Middleditch released on bond

Andrew Middleditch turned left into a passing car on Barracks Road.
Mugshot from Albemarle Police Andrew Middleditch turned left into a passing car on Barracks Road. Mugshot from Albemarle Police

Prominent local realtor Andrew Middleditch, who was charged with driving under the influence following a May 25 fatal crash on Barracks Road, was released from jail Thursday on a $15,000 bond, according to the Albemarle Charlottesville Regional Jail.

Ivy resident Middleditch, 55, was traveling east in the 2900 block of Barracks Road between Old Garth Road and Montvue in a 2013 GMC Yukon. He made a left turn into Haffner Farm, according to a police press release, at the same time Lonnie Wycliffe Branham, 78, attempted to go around Middleditch in a legal passing zone. Branham’s 1990 Chevy Lumina collided with the Yukon at 8:12am, according to police, who say the Lumina overturned and Branham died at the scene.

Judge William Barkley approved bond May 26 on the condition Middleditch neither consume nor possess alcohol, and he must, at his own expense, wear a bracelet that detects whether he’s in contact with alcohol, said Albemarle police spokesperson Carter Johnson. Neither Middleditch nor his attorney, Fran Lawrence, returned phone calls from C-VILLE.

This was Middleditch’s second DUI arrest. He was convicted in 2011, and had a 30-day suspended sentence and a restricted license for a year, according to court records. He also was charged with refusing a breath or blood test, a charge that was dropped.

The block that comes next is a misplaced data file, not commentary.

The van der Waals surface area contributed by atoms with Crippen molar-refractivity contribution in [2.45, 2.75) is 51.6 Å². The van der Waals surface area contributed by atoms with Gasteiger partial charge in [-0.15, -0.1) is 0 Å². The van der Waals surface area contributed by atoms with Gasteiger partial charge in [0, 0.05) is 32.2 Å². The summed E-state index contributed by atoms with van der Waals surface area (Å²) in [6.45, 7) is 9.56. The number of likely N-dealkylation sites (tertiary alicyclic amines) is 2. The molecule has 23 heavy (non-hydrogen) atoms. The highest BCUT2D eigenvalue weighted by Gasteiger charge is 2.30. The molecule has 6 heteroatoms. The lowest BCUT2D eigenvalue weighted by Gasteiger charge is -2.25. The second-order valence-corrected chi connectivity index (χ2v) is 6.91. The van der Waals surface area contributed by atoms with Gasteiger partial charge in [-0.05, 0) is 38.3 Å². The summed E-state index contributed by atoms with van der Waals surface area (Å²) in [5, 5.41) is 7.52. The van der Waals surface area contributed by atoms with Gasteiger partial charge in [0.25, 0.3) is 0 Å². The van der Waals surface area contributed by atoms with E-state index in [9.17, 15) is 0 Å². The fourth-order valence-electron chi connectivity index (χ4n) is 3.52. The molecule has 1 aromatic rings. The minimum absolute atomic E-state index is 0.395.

A second DUI carries a mandatory 20 days in jail, and can go up to 40 days, depending on how high his blood alcohol content was, said legal expert David Heilberg.

Middleditch has not been charged with manslaughter, and police said the investigation is ongoing. Heilberg said the prosecutor will have to determine causation: whether Middleditch’s alleged intoxication was responsible for the fatality or whether it was merely coincidence. Such consideration includes whether his left signal was on, how fast Branhamwas going and whether a sober person would have looked in the mirror before turning, said Heilberg. “It’s not a black-and-white causation issue and could be argued by each side,” he said.

Before he retired in 1999, Branham worked at excavation contractor A.G. Dillard. According to his obituary, he liked tinkering with antique tractors and trucks, he restored a green-and-white 1972 Chevy Super Cheyenne named “Baby Doll,” and he loved bluegrass music and flat footing.

Middleditch has sold over $400 million in real estate in the 25 years he’s been in business, according to his website, including historic estates like Castle Hill in Keswick and Verulam in Ivy.

“He always seemed like a decent guy who worked hard,” said an acquaintance, who declined to be identified.

“The whole thing is so sad,” said another.

Middleditch is scheduled to be in court July 9.

 

 

 

 

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